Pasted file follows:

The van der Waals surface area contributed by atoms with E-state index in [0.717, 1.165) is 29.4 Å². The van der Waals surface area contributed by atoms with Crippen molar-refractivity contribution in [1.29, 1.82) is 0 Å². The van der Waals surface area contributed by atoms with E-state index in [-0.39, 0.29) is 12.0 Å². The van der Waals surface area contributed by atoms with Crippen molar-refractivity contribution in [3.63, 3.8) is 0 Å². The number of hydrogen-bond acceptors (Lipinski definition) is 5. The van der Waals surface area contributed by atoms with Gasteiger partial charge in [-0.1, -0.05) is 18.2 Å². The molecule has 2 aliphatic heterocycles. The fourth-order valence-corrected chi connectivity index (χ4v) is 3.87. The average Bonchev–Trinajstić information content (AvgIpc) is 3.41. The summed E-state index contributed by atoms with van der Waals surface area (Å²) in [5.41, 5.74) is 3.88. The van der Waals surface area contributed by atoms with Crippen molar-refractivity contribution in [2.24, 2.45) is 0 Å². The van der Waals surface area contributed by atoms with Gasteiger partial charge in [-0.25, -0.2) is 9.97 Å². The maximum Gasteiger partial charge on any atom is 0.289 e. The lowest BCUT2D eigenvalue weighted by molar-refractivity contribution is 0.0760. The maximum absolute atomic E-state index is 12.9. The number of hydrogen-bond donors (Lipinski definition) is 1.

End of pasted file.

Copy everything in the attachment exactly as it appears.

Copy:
The van der Waals surface area contributed by atoms with E-state index in [0.717, 1.165) is 29.4 Å². The van der Waals surface area contributed by atoms with Crippen molar-refractivity contribution in [1.29, 1.82) is 0 Å². The van der Waals surface area contributed by atoms with E-state index in [-0.39, 0.29) is 12.0 Å². The van der Waals surface area contributed by atoms with Crippen molar-refractivity contribution in [3.63, 3.8) is 0 Å². The number of hydrogen-bond acceptors (Lipinski definition) is 5. The van der Waals surface area contributed by atoms with Gasteiger partial charge in [-0.1, -0.05) is 18.2 Å². The molecule has 2 aliphatic heterocycles. The fourth-order valence-corrected chi connectivity index (χ4v) is 3.87. The average Bonchev–Trinajstić information content (AvgIpc) is 3.41. The summed E-state index contributed by atoms with van der Waals surface area (Å²) in [5.41, 5.74) is 3.88. The van der Waals surface area contributed by atoms with Crippen molar-refractivity contribution in [2.24, 2.45) is 0 Å². The van der Waals surface area contributed by atoms with Gasteiger partial charge in [-0.25, -0.2) is 9.97 Å². The maximum Gasteiger partial charge on any atom is 0.289 e. The lowest BCUT2D eigenvalue weighted by molar-refractivity contribution is 0.0760. The maximum absolute atomic E-state index is 12.9. The number of hydrogen-bond donors (Lipinski definition) is 1.